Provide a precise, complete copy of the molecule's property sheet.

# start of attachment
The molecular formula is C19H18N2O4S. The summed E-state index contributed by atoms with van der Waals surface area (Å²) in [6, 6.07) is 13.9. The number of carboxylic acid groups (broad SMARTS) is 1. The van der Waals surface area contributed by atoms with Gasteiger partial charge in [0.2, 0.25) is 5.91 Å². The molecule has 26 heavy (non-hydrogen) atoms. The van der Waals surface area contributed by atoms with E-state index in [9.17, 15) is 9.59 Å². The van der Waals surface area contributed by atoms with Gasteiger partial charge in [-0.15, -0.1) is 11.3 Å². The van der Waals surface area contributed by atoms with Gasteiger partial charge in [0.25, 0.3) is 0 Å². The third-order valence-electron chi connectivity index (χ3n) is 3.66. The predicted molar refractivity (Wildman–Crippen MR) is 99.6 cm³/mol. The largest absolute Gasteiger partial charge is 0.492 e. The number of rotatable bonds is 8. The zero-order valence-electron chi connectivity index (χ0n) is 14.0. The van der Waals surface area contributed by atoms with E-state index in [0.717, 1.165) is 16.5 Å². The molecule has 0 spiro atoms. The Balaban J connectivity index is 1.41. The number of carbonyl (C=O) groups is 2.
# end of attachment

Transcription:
The molecular formula is C19H18N2O4S. The summed E-state index contributed by atoms with van der Waals surface area (Å²) in [6, 6.07) is 13.9. The number of carboxylic acid groups (broad SMARTS) is 1. The van der Waals surface area contributed by atoms with Gasteiger partial charge in [0.2, 0.25) is 5.91 Å². The molecule has 26 heavy (non-hydrogen) atoms. The van der Waals surface area contributed by atoms with E-state index in [9.17, 15) is 9.59 Å². The van der Waals surface area contributed by atoms with Gasteiger partial charge in [-0.15, -0.1) is 11.3 Å². The van der Waals surface area contributed by atoms with Gasteiger partial charge in [0.25, 0.3) is 0 Å². The third-order valence-electron chi connectivity index (χ3n) is 3.66. The predicted molar refractivity (Wildman–Crippen MR) is 99.6 cm³/mol. The largest absolute Gasteiger partial charge is 0.492 e. The number of rotatable bonds is 8. The zero-order valence-electron chi connectivity index (χ0n) is 14.0. The van der Waals surface area contributed by atoms with E-state index in [0.717, 1.165) is 16.5 Å². The molecule has 0 spiro atoms. The Balaban J connectivity index is 1.41. The number of carbonyl (C=O) groups is 2.